As stated in the definition, an option is required to be exercised within a specified period of time. Thus, it is not open ended. FAR 17.207 provides guidance to contracting officers concerning the exercise of options and states in part:

The contracting officer may exercise options only after determining that —

(1) Funds are available;

(2) The requirement covered by the option fulfills an existing Government need;

(3) The exercise of the option is the most advantageous method of fulfilling the Government’s need, price and other factors considered;

                                  *                       *                       *

(6) The contractor’s past performance evaluations on other contract actions have been considered and;

(7) The contractor’s performance on this contract has been acceptable, e.g., received satisfactory ratings.

If all of these factors cannot be answered in the affirmative, the contracting officer may not exercise the option.

There are several clauses in FAR Part 52 that deal with the exercise of options. For purposes of this article, we will only address the two that deal with contracts for services, FAR 52.217-8, Option to Extend Services, and FAR 52. 217-9, Option to Extend the Term of the Contract. Under the -9 clause, the government is required to give the contractor written notice of its intent to exercise the option a specified number of days before the contract is to expire. This has been interpreted to mean that the contractor must receive the preliminary notice within the contractually specified time period. If the contractor does not receive the notice timely, any attempted exercise of the option will be invalid.

In addition to the preliminary notice, the government must give the contractor written notice of the exercise of the option within the time period specified in the contract. If the notice of the exercise of the option is received late, this attempted exercise of the option will be considered invalid.

The failure to exercise an option in strict accordance with its terms presents some interesting issues for the government and contractor. From the government’s perspective, the defective exercise of an option may be considered an invalid sole source procurement that is subject to being protested by a third party. From the contractor’s perspective, a contractor is not required to perform an option that has been defectively exercised. Thus, if this happens, the contractor is faced with the question of whether it should perform the option, and if so, should it request an equitable adjustment to the option price. A defective exercise of an option is considered a breach of contract that excuses further performance by the contractor. However, the contractor can waive the breach by performing, and if it does so without protest, the contractor may have waived its right to breach damages. However, if the contractor performs under protest, it may be able to recover breach damages.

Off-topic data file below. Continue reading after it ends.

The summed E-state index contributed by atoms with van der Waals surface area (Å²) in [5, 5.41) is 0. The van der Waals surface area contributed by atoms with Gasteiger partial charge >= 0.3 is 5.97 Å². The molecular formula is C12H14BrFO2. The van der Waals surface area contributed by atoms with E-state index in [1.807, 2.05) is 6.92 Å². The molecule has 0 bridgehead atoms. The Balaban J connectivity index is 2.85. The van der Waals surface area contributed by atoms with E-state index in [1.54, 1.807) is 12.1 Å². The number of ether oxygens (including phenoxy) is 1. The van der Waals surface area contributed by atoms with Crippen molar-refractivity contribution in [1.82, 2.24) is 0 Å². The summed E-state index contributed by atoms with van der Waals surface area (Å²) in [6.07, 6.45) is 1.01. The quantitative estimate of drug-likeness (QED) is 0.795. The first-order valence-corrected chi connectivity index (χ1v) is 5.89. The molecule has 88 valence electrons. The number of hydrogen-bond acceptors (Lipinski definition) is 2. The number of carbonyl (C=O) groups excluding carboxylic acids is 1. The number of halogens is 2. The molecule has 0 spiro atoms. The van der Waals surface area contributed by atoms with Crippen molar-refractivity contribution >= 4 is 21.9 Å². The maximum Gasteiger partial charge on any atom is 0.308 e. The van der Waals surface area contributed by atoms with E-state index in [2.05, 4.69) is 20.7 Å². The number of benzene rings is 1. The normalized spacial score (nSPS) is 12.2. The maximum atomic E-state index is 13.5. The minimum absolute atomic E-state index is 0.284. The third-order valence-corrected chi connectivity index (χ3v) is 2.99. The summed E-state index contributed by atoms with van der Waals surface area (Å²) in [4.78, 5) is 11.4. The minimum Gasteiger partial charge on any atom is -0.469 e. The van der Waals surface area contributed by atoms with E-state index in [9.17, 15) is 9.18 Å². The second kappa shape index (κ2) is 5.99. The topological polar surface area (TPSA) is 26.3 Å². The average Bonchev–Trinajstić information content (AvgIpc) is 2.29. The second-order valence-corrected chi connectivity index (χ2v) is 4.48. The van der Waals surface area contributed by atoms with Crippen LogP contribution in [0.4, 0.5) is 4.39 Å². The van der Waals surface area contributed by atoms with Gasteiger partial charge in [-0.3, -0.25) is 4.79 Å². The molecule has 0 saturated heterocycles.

Turning to the -8 clause, the government does not have to give the contractor preliminary notice of its intent to exercise the option under that clause. Instead, the government is only required to give the contractor written notice of the exercise of the option within the period specified in the clause. Under this clause, the government can exercise the option more than once, but the total extension of the contract under this clause cannot exceed six months. If the -9 and -8 clauses are included in the same contract, there is no requirement that options covered by the -9 clause must be exercised before any options under the -8 clause can be exercised. On the contrary, one or more options under the -8 clause can be exercised before any option under the -9 clause is exercised.

As this brief discussion illustrates, the question of whether an option has been properly exercised can be complex. If you have any questions or concerns regarding the exercise of options on your contracts, do not hesitate to reach out to us for advice and assistance.